The Native American coalition that supported the creation of Bears Ears National Monument in Southeast Utah is opposing a bill that is intended to resolve lingering controversies surrounding the protected area.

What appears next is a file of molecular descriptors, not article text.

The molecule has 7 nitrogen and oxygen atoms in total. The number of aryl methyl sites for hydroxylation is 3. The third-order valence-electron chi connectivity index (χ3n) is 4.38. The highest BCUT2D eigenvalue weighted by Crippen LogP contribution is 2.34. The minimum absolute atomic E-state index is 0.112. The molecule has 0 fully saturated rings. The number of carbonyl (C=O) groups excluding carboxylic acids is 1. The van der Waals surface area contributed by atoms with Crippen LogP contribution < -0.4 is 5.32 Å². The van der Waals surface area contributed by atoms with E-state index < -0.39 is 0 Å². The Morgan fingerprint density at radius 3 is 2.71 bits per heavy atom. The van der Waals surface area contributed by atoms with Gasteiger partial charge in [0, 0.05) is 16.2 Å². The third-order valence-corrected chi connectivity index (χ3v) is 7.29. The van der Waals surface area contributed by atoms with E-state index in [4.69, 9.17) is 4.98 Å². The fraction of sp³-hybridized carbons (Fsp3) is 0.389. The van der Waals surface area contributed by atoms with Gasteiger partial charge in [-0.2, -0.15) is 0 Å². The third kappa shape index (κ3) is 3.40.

In 2016, President Obama set aside 1.3 million acres for the monument, but in December of last year, President Trump issued an executive order slashing it to two parcels totaling 200,000 acres. Critics say presidents can’t unilaterally shrink monuments, and five lawsuits have been filed against his action. Last week, Utah Congressman John Curtis, a Republican, introduced HR 4532, which would legislatively shrink Bears Ears and thus negate the lawsuits. Curtis says it would protect resources by imposing a mineral withdrawal on the original 1.3 million acres and providing at least 10 law officers at each monument unit. But a representative of the Bears Ears Inter-Tribal Coalition, made up of five local tribes, testified to a House subcommittee on January 9th that the coalition “adamantly opposes” the bill. Shaun Papoose of the Ute Indian Tribe said the bill “pours salt on the wound caused by the President’s unlawful action.” Papoose said it “was not developed in consultation with the Indian tribes who hold these lands sacred and would be most impacted.” He recommended instead that Congress hold hearings on an alternate bill supported by the coalition that would expand Bears Ears to nearly 2 million acres.